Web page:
AU Alternate Universes
Imagine a universe slightly different from ours... All fictional settings and the variants thereof are said
to take place in alternate universes, as if they're actually real but can't be seen or reached except by
the imagination -- or by crossovers. ;) Sometimes this term is shortened to AU or A/U in other
fandoms; however, the concept is universal. [I personally don't find anything wrong with alternate
universe. Often, it's a way to fix those things the writers did that made the show "jump the shark". In
other words, it's a way to fix what went wrong with the show.]
ANC: "Annoying New Character" -- an author-created character who (obviously) annoys the hell out of
readers. Often, but not always, a Mary Sue. [A personal pet peeve. Most fans enjoyed a show for the
characters that were ON THE SHOW. There's no need to add to the cast, unless you're adding what
amounts to extras on a TV show.]
Angst: Refers to the emotional wounds suffered and/or borne by a character, especially if they spend
pages moaning about their miserable life in great detail. Can add intensity to a story or turn it into one
big long pityparty. Warning: angst can be addictive!
Annoying Original Female Character: Any Original Female Character who's, well, irritating as all hell.
Usually a Mary Sue. Often abbreviated to AOFC. [Iritating as hell is certainly the term for it, IMHO.
Keep your fantasies to yourself.]
Aura Of Smooth: An imaginary energy field said to exist around blatant Mary Sues or other
self-insertions. It's the only explanation for how the canon characters suddenly turn into gullible
shadows of their normal selves around 'em. [ROTFL]
Beta, Betaread, Beta-read: To edit and comment on someone else's work before it's finalized, taken
presumably from the old software term "betatesting." Betareading brings a fresh perspective to a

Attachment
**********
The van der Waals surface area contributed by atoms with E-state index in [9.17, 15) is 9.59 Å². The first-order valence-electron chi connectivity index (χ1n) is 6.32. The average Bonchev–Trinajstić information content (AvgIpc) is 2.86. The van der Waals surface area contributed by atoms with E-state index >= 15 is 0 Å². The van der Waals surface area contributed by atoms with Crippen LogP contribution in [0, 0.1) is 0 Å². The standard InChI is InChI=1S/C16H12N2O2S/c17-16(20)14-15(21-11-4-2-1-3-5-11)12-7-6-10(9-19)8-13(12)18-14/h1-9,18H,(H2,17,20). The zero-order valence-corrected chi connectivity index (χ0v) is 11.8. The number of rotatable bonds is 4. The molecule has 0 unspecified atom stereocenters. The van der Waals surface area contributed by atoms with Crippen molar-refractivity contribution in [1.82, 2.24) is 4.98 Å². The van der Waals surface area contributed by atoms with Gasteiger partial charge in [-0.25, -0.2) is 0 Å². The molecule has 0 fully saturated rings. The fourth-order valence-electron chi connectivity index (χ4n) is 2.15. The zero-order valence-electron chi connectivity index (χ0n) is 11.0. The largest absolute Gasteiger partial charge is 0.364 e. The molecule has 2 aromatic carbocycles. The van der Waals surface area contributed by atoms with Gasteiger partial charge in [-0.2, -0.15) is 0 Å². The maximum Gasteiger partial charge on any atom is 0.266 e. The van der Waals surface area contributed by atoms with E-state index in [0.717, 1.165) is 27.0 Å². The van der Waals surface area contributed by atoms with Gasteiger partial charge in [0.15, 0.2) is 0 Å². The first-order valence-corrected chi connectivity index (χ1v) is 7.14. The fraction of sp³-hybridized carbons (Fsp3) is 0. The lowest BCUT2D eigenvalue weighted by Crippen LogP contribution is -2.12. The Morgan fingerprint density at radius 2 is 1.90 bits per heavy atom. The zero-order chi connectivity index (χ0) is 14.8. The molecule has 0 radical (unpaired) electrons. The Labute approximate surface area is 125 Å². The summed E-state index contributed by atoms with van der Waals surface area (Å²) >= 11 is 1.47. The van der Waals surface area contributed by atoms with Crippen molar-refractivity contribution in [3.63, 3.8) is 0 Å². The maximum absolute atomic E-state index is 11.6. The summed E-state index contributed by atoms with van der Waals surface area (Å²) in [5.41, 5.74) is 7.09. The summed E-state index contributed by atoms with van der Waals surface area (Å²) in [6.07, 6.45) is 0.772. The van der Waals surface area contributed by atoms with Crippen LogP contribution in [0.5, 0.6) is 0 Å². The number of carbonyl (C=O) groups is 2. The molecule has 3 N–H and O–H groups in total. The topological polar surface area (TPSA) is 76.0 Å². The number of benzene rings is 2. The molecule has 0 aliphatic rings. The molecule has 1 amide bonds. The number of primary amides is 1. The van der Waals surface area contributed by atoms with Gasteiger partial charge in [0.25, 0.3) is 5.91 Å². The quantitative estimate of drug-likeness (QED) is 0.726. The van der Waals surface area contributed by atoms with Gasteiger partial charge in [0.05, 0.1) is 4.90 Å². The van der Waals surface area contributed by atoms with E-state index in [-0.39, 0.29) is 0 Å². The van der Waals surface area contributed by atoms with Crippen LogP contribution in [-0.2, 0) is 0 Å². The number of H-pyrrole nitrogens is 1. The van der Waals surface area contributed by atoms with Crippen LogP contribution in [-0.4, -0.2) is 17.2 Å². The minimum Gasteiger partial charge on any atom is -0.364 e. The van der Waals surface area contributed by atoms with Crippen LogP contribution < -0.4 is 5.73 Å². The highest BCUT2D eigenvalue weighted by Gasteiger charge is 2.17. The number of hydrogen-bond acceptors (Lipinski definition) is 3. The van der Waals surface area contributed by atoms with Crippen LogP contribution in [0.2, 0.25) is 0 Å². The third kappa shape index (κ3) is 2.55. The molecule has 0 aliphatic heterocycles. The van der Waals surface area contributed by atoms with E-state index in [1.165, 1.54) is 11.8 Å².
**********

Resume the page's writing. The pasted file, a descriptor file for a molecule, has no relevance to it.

rough draft -- by the definition of the word, one cannot beta one's own work.
Canon: An adjective referring to a character, event, plotline, etc. which happened "for real" -- the
actual professional source material. Note that "canon" is a term used throughout most fanficdoms, not
just here. On the Star Trek fanfic forums, this is sometimes jokingly referred to as TDC (The Dread
Crossover: A story which straddles two different fandoms. Can be as close mixing characters from
different universes within a genre (ie. Batman/Wolverine) or as wildly disparate as you can imagine
(ie. Buffy/Teletubbies). These stories can either be great fun or infamously horrible, depending on the
skill of the writer. Sometimes spelled "cross-over" or abbreviated to "C/O" but not with comic fandom.
ep: Episode of a TV show.
Fandom: A collective term used to describe all fans and their activities. Science fiction fandom
originates in the 1930s, when the first clubs were created.
H/C: hurt/comfort -- a style of story in which one character is harmed (physically or emotionally) and
another must save them, make them feel better, or both. Though not often seen in comic fandom, this
one's been around since the original Star Trek 'zines and is often used to encourage a hopeless
romance or set the stage for slash. In Sentinel fandom, stories of this type are jokingly called
"owwies." [As are Emergency! stories. Usually referred to as Johnny-owies, or Roy-owies.]
Lurker: Member of a mailing list, messageboard, or other forum who rarely if ever directly posts or
comments, instead remaining "invisible." Sometimes lurkers are so good that you don't know they're
there for years. Some lists tolerate lurkers; others strongly discourage or even ban them to assure